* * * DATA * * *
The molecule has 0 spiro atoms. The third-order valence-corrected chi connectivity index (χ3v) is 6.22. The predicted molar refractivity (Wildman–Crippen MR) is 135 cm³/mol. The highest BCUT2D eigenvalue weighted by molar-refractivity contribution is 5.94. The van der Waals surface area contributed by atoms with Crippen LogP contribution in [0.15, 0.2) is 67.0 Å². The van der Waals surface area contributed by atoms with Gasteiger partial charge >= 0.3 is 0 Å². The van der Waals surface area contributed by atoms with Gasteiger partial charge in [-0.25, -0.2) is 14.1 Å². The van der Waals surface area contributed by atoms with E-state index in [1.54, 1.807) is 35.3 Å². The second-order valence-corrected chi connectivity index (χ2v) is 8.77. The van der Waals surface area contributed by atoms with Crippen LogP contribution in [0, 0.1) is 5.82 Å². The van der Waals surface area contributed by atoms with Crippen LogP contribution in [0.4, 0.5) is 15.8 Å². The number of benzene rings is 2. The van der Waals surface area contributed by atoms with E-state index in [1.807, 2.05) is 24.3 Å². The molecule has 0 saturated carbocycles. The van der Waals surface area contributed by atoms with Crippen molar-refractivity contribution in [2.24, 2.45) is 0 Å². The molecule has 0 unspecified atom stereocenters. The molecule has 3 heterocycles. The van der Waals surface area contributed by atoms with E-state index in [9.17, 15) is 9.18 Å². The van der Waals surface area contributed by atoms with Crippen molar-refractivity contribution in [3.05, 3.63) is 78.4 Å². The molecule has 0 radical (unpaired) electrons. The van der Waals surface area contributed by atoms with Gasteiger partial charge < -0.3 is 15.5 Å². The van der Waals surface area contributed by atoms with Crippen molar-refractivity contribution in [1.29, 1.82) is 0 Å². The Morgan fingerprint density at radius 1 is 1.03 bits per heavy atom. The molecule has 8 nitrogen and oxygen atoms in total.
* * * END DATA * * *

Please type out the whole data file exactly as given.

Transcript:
The molecule has 0 spiro atoms. The third-order valence-corrected chi connectivity index (χ3v) is 6.22. The predicted molar refractivity (Wildman–Crippen MR) is 135 cm³/mol. The highest BCUT2D eigenvalue weighted by molar-refractivity contribution is 5.94. The van der Waals surface area contributed by atoms with Crippen LogP contribution in [0.15, 0.2) is 67.0 Å². The van der Waals surface area contributed by atoms with Gasteiger partial charge >= 0.3 is 0 Å². The van der Waals surface area contributed by atoms with Gasteiger partial charge in [-0.25, -0.2) is 14.1 Å². The van der Waals surface area contributed by atoms with E-state index in [1.54, 1.807) is 35.3 Å². The second-order valence-corrected chi connectivity index (χ2v) is 8.77. The van der Waals surface area contributed by atoms with Crippen LogP contribution in [0, 0.1) is 5.82 Å². The van der Waals surface area contributed by atoms with Crippen LogP contribution in [0.4, 0.5) is 15.8 Å². The number of benzene rings is 2. The van der Waals surface area contributed by atoms with E-state index in [1.807, 2.05) is 24.3 Å². The molecule has 0 saturated carbocycles. The van der Waals surface area contributed by atoms with Crippen molar-refractivity contribution in [2.24, 2.45) is 0 Å². The molecule has 0 unspecified atom stereocenters. The molecule has 3 heterocycles. The van der Waals surface area contributed by atoms with E-state index in [9.17, 15) is 9.18 Å². The van der Waals surface area contributed by atoms with Crippen molar-refractivity contribution in [3.05, 3.63) is 78.4 Å². The molecule has 0 radical (unpaired) electrons. The van der Waals surface area contributed by atoms with Gasteiger partial charge < -0.3 is 15.5 Å². The van der Waals surface area contributed by atoms with Crippen molar-refractivity contribution in [1.29, 1.82) is 0 Å². The Morgan fingerprint density at radius 1 is 1.03 bits per heavy atom. The molecule has 8 nitrogen and oxygen atoms in total.